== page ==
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  • Melanie Evans-Rivera

Word of the Week - Peripatetic

Once in a while I choose a word that is not used as often as it could - or should be - and explain what it means and how it's used. Today's word is one that all the travelgrammers out there really ought to know.


The word peripatetic - pronounced ˌperēpəˈtedik - has its origins in Ancient Greek and has two meanings:

Relating to traveling from one place to another, or moving around on foot.

An example of the word used in a sentence would be "After years in the army, he was growing weary of his peripatetic lifestyle." Another example would be "Her wanderlust shines through in her peripatetic adventures."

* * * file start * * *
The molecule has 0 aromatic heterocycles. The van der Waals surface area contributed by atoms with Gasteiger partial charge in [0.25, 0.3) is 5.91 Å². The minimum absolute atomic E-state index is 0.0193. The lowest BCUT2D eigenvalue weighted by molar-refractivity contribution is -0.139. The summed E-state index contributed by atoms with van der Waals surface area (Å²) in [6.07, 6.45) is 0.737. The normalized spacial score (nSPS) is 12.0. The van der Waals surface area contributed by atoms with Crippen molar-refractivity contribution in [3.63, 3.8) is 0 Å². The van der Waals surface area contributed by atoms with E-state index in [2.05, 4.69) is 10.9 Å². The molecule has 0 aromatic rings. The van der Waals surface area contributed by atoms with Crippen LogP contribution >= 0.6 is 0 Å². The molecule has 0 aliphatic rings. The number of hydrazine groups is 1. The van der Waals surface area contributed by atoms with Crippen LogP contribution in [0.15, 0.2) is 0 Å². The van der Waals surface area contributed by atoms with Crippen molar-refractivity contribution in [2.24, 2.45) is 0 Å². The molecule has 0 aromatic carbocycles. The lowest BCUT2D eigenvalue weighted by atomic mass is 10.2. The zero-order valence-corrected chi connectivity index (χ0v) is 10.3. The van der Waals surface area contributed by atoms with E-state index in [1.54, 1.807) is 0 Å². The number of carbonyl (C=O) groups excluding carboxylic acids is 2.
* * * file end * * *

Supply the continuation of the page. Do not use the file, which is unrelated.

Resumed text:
Nomads, soldiers, and restless explorers all lead peripatetic lives. The term refers to anyone who travels from one place to another on foot, but its most specific definition applies to those who do so for fun. So yes, it's a good hashtag for your best Instagram travel pictures.

Peripatetic also refers to the followers of Aristotle, whose teachings inspired a school of philosophy.